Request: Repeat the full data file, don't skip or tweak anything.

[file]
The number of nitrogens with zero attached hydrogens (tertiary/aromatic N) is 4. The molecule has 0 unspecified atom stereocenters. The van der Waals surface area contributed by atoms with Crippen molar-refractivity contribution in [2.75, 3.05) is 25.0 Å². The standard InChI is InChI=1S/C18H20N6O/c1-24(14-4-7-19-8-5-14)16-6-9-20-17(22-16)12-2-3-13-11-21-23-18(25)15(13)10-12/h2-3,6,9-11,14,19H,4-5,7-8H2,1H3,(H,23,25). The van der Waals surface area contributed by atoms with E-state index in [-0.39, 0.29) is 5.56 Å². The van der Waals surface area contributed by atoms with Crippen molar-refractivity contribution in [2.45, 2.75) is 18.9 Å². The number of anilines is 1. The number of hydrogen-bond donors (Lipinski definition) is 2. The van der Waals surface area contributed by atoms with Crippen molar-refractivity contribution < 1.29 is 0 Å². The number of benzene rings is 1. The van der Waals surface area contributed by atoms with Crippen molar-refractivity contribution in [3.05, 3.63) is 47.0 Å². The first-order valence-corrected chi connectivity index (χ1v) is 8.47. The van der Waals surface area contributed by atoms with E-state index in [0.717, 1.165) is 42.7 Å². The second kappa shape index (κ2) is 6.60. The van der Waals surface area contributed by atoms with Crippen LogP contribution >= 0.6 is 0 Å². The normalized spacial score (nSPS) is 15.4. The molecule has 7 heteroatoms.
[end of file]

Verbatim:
The number of nitrogens with zero attached hydrogens (tertiary/aromatic N) is 4. The molecule has 0 unspecified atom stereocenters. The van der Waals surface area contributed by atoms with Crippen molar-refractivity contribution in [2.75, 3.05) is 25.0 Å². The standard InChI is InChI=1S/C18H20N6O/c1-24(14-4-7-19-8-5-14)16-6-9-20-17(22-16)12-2-3-13-11-21-23-18(25)15(13)10-12/h2-3,6,9-11,14,19H,4-5,7-8H2,1H3,(H,23,25). The van der Waals surface area contributed by atoms with E-state index in [-0.39, 0.29) is 5.56 Å². The van der Waals surface area contributed by atoms with Crippen molar-refractivity contribution in [2.45, 2.75) is 18.9 Å². The number of anilines is 1. The number of hydrogen-bond donors (Lipinski definition) is 2. The van der Waals surface area contributed by atoms with Crippen molar-refractivity contribution < 1.29 is 0 Å². The number of benzene rings is 1. The van der Waals surface area contributed by atoms with Crippen molar-refractivity contribution in [3.05, 3.63) is 47.0 Å². The first-order valence-corrected chi connectivity index (χ1v) is 8.47. The van der Waals surface area contributed by atoms with E-state index in [0.717, 1.165) is 42.7 Å². The second kappa shape index (κ2) is 6.60. The van der Waals surface area contributed by atoms with Crippen LogP contribution >= 0.6 is 0 Å². The normalized spacial score (nSPS) is 15.4. The molecule has 7 heteroatoms.